Organisation(s): USA. Agency for International Development
Pages: 44 p.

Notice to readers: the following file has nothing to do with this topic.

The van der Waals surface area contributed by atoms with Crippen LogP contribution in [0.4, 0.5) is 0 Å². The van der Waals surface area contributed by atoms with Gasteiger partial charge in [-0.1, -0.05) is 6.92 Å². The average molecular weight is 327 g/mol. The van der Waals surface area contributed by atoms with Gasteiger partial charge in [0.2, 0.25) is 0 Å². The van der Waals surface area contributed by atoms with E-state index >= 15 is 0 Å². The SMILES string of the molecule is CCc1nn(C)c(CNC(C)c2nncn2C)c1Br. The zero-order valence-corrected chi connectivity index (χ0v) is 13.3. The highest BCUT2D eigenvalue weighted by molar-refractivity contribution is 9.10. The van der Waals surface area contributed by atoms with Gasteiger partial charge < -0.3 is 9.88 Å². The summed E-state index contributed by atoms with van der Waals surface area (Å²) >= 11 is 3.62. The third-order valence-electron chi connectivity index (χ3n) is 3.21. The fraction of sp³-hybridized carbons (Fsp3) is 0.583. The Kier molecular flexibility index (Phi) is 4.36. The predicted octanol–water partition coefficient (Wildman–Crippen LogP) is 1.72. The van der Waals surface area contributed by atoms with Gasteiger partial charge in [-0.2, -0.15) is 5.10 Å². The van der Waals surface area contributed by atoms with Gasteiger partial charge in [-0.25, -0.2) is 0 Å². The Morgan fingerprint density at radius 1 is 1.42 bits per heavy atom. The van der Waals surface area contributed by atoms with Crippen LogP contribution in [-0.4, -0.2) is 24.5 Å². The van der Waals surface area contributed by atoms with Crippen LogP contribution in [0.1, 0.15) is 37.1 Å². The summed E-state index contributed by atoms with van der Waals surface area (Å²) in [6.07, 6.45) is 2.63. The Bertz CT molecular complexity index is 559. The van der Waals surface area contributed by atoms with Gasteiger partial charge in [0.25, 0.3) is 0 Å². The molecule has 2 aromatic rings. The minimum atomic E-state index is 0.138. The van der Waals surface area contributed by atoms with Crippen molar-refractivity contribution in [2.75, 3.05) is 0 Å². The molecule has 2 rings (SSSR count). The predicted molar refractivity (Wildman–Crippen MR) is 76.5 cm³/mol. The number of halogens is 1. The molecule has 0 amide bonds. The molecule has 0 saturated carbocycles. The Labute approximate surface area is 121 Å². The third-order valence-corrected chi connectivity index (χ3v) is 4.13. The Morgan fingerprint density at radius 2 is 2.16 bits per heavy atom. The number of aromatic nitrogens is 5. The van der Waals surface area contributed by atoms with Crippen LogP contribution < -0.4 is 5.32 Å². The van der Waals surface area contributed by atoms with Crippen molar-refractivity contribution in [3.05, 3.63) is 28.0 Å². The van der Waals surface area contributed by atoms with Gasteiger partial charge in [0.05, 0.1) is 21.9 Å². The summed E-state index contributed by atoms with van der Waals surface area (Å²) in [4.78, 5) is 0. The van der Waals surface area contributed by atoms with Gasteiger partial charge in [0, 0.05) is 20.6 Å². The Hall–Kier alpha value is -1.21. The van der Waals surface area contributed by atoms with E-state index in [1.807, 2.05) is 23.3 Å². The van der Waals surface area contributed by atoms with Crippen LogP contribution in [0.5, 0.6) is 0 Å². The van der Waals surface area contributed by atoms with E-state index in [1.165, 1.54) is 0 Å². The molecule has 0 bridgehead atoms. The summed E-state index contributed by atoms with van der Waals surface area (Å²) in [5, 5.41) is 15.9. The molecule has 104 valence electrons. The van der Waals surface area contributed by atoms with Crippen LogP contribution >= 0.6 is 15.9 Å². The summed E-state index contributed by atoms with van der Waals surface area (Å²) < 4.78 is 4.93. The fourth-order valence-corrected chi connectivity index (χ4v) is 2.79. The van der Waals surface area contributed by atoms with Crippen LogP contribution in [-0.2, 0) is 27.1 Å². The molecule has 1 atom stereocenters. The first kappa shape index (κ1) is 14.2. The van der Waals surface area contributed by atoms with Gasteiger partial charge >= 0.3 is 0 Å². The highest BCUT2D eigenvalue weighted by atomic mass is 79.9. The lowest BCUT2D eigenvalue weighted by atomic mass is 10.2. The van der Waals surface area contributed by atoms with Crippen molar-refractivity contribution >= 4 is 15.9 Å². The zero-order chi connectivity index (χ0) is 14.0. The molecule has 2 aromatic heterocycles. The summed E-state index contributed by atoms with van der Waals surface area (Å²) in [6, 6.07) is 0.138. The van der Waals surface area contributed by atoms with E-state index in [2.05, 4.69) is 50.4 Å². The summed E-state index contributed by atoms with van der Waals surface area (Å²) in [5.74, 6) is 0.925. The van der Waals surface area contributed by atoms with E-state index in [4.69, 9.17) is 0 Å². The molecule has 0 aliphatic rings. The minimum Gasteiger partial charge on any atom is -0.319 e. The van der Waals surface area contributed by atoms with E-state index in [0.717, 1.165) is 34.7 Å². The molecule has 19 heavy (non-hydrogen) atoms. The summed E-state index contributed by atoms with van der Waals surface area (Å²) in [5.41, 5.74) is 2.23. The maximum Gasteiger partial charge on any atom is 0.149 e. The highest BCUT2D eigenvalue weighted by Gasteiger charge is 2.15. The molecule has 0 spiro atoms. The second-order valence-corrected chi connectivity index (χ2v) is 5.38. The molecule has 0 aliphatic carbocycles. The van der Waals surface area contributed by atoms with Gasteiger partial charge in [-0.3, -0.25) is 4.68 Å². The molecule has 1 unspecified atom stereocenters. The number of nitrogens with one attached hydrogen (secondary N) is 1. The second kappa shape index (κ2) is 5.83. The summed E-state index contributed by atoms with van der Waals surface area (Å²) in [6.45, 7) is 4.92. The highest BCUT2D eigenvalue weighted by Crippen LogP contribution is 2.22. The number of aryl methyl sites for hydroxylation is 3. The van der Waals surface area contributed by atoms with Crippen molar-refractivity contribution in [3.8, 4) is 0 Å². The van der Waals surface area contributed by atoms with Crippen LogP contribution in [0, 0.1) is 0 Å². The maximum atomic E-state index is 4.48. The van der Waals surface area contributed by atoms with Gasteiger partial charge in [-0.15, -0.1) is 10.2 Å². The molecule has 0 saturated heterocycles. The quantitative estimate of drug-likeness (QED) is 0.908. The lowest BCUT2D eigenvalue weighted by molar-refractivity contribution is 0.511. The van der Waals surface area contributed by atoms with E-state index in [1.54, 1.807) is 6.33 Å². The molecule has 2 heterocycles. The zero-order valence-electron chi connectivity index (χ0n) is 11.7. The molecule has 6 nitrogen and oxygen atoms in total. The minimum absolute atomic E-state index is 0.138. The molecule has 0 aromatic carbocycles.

Funded by the U.S. Agency for International Development (USAID), the Malawi Teacher Professional Development Support (MTPDS) is a 3-year initiative that aims to improve teacher skills and, through that, the performance of learners in schools. One of MTPDS’s responsibilities is to design and implement an assessment of the learners in Malawi. The purposes of the assessment were to investigate the level of math skills of children in Malawi in order to obtain a national level perspective of early numeracy development, to provide baseline data for USAID-Funded MTPDS Program activities, and identify areas of weakness for future decision-making and curricular and pedagogical interventions. Between September and November 2010, MTPDS administered an assessment to measure student skills in early grade mathematics. Assessments were carried out in 50 schools across six divisions. A total of 999 standard 2 and standard 4 learners were assessed. RTI’s Early Grade Mathematics Assessment (EGMA) instrument was adapted to the Malawian context for use under MTPDS. EGMA does not assess a specific curriculum, such as the National Primary Curriculum (NPC) of Malawi, but instead is designed to provide information on the level of competency in foundational numeracy skill areas. All the competencies measured are shown through research to be highly predictive of later mathematical proficiency and are susceptible to improvement through effective teaching (for more information, see the “EGMA Conceptual Framework” at www.eddataglobal.org). The instrument is administered orally, making it possible to assess children on what they know before they can correctly respond to questions on traditional paper-and-pencil tests. The core components of EGMA include oral counting, one-to-one correspondence (rational counting), number identification, number (quantity) discrimination, missing number (pattern completion), word problems, and basic operations (addition and subtraction). Overall, the results show the students are performing at levels well below the levels that the Malawian curriculum expects of them. Across the subtests, analysis indicates a large proportion of students appear to be able to answer only the most elementary and procedural of items. The tests did not suggest significant differences in performance across districts or gender (although the Northern district does appear to perform consistently lower than the others). The picture that the results paint is one of standard 4 students performing better than standard 2 students on all of the subtests and on most items within the subtests. The standard 4 students appear to know more of the answers than the standard 2 students do, yet not doing so with much understanding. Regardless, many students continue to struggle, even in standard 4. It appears any teacher development activities that seek to address the gaps identified by this study would need to pay special attention to the development of understanding (conceptual understanding), reasoning (adaptive reasoning), and application (strategic competence).